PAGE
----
Elle raconte l’histoire de Mel Dowd, un professeur américain qui, marchant dans les bois après s’être fait licencier de son école, tombe par le plus grand des hasards sur un coffre bourré de pierres précieuses (aucune indication ne sera donnée sur l’origine de ce trésor). Devenu subitement richissime, il se compare à Edmond Dantès et cherche à quoi utiliser cet argent. Il décide qu’il n’a pas vraiment envie de se venger des dirigeants de l’école, et qu’une vie de milliardaire ne le tente pas.
Il s’achète donc une belle maison et épouse la jeune veuve agent immobilier qui lui a apporté l’affaire. En prime, il s’occupe de faire opérer le fils de celle-ci, atteint d’une malformation cardiaque. Point final.
Mel had no intention of losing any real money in the casino. Having a private bath, however, did appeal to him. There he could sit and ponder as long as it took to let nature work. And he had plenty to ponder.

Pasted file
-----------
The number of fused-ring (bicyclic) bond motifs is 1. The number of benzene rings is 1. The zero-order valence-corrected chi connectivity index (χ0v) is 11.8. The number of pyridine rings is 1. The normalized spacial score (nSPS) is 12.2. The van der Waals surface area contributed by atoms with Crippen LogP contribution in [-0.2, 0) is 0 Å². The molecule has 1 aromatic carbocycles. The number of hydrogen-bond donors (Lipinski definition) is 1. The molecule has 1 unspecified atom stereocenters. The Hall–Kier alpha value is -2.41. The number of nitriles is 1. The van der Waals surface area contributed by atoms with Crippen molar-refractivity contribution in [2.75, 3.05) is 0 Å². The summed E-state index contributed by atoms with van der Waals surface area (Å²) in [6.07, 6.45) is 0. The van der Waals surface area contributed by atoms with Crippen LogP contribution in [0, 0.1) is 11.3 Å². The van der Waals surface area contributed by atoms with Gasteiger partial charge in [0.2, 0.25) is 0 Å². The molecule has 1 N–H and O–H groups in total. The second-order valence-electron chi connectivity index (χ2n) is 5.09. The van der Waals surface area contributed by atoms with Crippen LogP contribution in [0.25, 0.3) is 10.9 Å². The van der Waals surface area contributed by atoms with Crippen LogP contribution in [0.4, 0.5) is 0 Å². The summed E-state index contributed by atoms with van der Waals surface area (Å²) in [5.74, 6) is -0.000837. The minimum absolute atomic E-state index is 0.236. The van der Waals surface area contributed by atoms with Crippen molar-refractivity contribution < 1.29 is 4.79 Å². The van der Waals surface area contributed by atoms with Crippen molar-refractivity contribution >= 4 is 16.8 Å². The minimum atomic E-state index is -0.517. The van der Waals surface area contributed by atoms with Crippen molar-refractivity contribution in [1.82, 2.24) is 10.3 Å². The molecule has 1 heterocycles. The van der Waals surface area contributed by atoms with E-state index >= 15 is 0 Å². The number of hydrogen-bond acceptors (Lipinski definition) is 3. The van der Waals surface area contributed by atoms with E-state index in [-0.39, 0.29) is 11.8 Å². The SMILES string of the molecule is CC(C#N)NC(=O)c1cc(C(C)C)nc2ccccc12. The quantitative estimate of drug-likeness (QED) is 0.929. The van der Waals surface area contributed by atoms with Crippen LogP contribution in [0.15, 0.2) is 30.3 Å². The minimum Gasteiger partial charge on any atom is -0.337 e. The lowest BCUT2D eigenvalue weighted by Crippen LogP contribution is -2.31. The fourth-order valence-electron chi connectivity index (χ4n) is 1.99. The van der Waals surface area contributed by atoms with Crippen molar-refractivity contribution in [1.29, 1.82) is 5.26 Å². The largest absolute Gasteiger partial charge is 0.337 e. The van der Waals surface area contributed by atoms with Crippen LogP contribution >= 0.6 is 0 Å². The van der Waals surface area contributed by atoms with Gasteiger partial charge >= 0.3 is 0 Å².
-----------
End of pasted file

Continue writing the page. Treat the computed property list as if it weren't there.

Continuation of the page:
Unlike Edmund Dantes, he had no one he really hated. That stupid prig of a dean rankled him but he really did not hate him. He was just disgusted by the dean's willingness to be manipulated by other fools.
He had in his possession what he estimated to be an untold fortune but he could not think of any way that he would like to spend it. Living in the lap of luxury appealed to some but it held no real allure for him. He had always had to scrimp and eke out his earnings and it seemed to have become a part of him.
His wardrobe could stand some solidifying but he did not think that thousand dollar suits were required. Buy good stuff and pay a stiff price for it, sure. But throw money away so he could say he was spending more for clothes? No sense in that although it did appeal to some of the world.